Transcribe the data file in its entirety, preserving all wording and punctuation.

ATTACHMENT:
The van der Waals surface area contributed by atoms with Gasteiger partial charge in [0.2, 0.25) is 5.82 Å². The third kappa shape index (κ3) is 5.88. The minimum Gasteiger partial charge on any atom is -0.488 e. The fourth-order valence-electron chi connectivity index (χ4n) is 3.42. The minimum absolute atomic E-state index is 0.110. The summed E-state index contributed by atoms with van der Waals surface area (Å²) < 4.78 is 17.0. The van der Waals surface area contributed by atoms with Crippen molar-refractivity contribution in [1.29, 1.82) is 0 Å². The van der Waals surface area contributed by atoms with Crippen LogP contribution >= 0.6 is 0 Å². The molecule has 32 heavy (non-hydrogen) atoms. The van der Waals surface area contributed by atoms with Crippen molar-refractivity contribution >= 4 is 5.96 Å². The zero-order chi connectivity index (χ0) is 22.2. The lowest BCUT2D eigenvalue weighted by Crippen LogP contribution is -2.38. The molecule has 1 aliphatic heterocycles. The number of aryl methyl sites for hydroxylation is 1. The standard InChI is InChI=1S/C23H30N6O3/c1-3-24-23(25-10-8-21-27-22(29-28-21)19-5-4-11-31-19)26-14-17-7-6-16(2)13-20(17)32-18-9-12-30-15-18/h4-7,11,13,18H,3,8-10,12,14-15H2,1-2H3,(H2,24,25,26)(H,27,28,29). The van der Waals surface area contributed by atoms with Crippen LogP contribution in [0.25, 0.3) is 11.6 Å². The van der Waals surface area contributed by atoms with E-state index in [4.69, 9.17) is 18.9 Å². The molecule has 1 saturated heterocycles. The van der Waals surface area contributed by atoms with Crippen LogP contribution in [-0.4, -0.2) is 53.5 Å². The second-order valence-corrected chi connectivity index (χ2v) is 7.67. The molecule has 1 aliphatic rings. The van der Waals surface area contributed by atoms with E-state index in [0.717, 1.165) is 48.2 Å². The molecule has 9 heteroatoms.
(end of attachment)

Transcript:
The van der Waals surface area contributed by atoms with Gasteiger partial charge in [0.2, 0.25) is 5.82 Å². The third kappa shape index (κ3) is 5.88. The minimum Gasteiger partial charge on any atom is -0.488 e. The fourth-order valence-electron chi connectivity index (χ4n) is 3.42. The minimum absolute atomic E-state index is 0.110. The summed E-state index contributed by atoms with van der Waals surface area (Å²) < 4.78 is 17.0. The van der Waals surface area contributed by atoms with Crippen molar-refractivity contribution in [1.29, 1.82) is 0 Å². The van der Waals surface area contributed by atoms with Crippen LogP contribution >= 0.6 is 0 Å². The molecule has 32 heavy (non-hydrogen) atoms. The van der Waals surface area contributed by atoms with Crippen molar-refractivity contribution >= 4 is 5.96 Å². The zero-order chi connectivity index (χ0) is 22.2. The lowest BCUT2D eigenvalue weighted by Crippen LogP contribution is -2.38. The molecule has 1 aliphatic heterocycles. The number of aryl methyl sites for hydroxylation is 1. The standard InChI is InChI=1S/C23H30N6O3/c1-3-24-23(25-10-8-21-27-22(29-28-21)19-5-4-11-31-19)26-14-17-7-6-16(2)13-20(17)32-18-9-12-30-15-18/h4-7,11,13,18H,3,8-10,12,14-15H2,1-2H3,(H2,24,25,26)(H,27,28,29). The van der Waals surface area contributed by atoms with Crippen LogP contribution in [0.25, 0.3) is 11.6 Å². The van der Waals surface area contributed by atoms with E-state index in [4.69, 9.17) is 18.9 Å². The molecule has 1 saturated heterocycles. The van der Waals surface area contributed by atoms with Crippen LogP contribution in [-0.4, -0.2) is 53.5 Å². The second-order valence-corrected chi connectivity index (χ2v) is 7.67. The molecule has 1 aliphatic rings. The van der Waals surface area contributed by atoms with E-state index in [0.717, 1.165) is 48.2 Å². The molecule has 9 heteroatoms.